Komaromy glass figurine

above: Komaromy
glass figurine
of Olga Korbet

below: figurine
of a doe
by Komaromy

Below: Angela's book
with a chapter on
Komaromy Glass

Glass Encyclopedia

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Komaromy Glass from
The Glass Encyclopedia

A short explanation of Komaromy Glass:

Istvan Komaromy was born in Dusseldorf, Germany in 1910, to a Hungarian civil engineer working on the building of the Rhine bridges. The family returned to Budapest in Hungary shortly afterwards, where he grew up and subsequently studied science at university in Budapest in the late 1920s. At that time science students had to purchase glassware required for laboratory work and Istvan discovered he had a talent for glass blowing, making scientific glassware for his fellow students and thereby creating additional income. This led to a fascination for glass and he began making artistic art deco style glass items in his spare time.

Komaromy showed some of his glass pieces to his University professor, who was so impressed that he persuaded Istvan to give up his scientific studies and become a glass artist. He arranged sponsorship so that Komaromy could travel to major exhibitions around Europe, at which the young glass artist was successful in winning a number of gold and silver medals (probably as many as 16). At the World Fair in 1931 Mussolini, who had been minister of Arts, described Istvan Komaromy as "the Michelangelo of glass", quite a tribute coming from any Italian! All of Istvan Komaromy's glass pieces were made using a Bunsen burner including his blown glass pieces, from either solid or tubular coloured or opaque glass rods.

In the early 1930s Istvan taught his sister Manci to create sculptures in glass, and together they set up a glass studio in Budapest which is still run by relatives of the Komaromy family today. But Istvan was involved only briefly. In 1935 he visited Britain as a celebrity glass artist, giving demonstrations throughout the country including venues specializing in high quality glassware, such as Harrods in London. He was featured on British Pathe News that year, making a beautiful glass figurine - a 'dancer' - and also a statue of the cameraman filming him. The short film can be seen today in the Pathe News archives on their website at http://www.britishpathe.com/record.php?id=28588.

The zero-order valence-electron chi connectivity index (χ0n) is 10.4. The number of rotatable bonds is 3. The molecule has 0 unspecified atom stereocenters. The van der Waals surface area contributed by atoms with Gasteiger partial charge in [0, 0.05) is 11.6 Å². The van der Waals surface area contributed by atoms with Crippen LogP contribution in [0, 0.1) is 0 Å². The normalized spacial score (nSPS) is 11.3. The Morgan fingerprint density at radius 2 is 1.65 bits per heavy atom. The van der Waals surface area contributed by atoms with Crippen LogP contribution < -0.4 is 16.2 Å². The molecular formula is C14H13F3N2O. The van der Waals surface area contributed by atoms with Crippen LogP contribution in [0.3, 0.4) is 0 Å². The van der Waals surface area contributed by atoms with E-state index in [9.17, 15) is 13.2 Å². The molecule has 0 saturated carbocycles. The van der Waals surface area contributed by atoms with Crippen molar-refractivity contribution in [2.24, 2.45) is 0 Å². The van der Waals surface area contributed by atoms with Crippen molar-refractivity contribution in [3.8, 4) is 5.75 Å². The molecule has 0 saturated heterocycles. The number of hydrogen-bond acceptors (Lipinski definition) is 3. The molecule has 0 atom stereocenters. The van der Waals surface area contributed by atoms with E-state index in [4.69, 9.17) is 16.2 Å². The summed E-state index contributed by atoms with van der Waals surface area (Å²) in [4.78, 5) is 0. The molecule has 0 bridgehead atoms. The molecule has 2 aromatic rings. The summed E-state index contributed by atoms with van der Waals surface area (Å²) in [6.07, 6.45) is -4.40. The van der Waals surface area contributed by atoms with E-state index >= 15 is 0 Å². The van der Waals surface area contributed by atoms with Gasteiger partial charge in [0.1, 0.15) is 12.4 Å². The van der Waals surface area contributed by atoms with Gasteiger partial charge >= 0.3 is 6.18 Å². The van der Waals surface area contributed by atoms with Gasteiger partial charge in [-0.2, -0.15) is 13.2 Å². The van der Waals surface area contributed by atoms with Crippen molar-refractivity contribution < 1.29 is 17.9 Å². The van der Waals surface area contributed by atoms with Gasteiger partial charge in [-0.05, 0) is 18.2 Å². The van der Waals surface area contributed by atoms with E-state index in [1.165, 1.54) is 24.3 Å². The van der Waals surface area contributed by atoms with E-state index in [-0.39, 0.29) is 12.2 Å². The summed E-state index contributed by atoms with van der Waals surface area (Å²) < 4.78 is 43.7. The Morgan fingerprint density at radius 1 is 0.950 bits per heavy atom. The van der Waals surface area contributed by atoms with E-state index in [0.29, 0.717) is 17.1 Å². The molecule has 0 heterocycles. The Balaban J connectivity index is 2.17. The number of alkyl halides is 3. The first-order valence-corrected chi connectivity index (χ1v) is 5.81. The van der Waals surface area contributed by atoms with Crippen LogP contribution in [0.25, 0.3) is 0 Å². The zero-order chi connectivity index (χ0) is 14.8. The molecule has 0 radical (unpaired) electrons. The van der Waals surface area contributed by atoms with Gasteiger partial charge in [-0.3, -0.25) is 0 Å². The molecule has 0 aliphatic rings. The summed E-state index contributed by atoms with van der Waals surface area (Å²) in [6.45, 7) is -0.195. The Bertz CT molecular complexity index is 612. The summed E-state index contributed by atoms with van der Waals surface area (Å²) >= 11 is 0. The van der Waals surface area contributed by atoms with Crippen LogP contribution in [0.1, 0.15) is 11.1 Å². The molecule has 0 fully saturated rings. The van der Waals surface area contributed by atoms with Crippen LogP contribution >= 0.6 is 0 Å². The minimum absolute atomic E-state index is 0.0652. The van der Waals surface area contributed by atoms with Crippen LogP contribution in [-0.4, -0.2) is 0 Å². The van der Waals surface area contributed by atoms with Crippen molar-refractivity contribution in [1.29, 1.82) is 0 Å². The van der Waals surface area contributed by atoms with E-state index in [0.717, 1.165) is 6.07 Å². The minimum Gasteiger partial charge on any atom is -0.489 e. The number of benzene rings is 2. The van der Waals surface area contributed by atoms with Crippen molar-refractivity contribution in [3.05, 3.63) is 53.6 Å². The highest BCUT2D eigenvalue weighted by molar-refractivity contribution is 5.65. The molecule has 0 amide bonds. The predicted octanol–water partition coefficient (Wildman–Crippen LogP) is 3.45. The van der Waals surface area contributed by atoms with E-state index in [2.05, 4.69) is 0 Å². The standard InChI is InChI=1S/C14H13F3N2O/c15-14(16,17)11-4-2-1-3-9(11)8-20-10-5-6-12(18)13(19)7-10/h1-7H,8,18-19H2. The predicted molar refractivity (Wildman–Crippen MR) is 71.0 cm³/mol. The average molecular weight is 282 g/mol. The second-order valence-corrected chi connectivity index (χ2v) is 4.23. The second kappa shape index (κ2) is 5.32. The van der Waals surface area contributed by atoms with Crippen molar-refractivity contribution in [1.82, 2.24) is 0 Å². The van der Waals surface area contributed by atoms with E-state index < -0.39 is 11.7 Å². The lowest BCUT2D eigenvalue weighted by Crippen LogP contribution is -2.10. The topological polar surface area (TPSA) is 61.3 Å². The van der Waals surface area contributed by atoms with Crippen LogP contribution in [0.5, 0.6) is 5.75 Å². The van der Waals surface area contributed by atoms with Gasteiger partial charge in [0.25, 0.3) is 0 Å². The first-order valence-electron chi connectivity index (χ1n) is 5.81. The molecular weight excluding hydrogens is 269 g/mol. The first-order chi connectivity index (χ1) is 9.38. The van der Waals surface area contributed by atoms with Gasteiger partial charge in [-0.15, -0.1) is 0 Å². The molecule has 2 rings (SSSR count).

Komaromy liked England, and he fell in love with an English woman, Ruth Stratford, whom he later married. In 1937 he moved to London and they set up their home and glass studio in Leinster Gardens, near Marble Arch. In 1939 they bought a house in Shirley, Croydon and moved home and studio to this new location. Istvan was very successful, counting several Royal families amongst those who collected his work, including the British Monarchy. Queen Mary commissioned a set of glasses with a nude white figurine in the stem, which became known as the Mary Glasses. It is believed that these were bequeathed to Princess Margaret who had five replacement glasses ordered for her in 1971, via Thomas Goodes in Mayfair (suppliers to the royal family).

Istvan and Ruth Komaromy had three children but Ruth died in 1950 whilst they were all very young. Komaromy was left to bring up three very small children and continue his career at the same time. He loved making glass animals for his children, especially at Christmas and for their birthdays. For Queen Elizabeth's coronation in 1953 he made a leaping stag and two does on a wooden stand, known as 'The Leader', as a gift. It is thought that the Queen collected a number of Komaromy's pieces. Although famous for his "dancers" which were popular items and sold very well in specialist glass outlets, he also sculpted other classical figures, animals such as does, stags and horses, both singly and in pairs, candelabras, goblets and decanters, vases, abstract forms and complicated figure studies. He used over 200 kinds of glass, often manufactured by Pilkington's to his own recipes.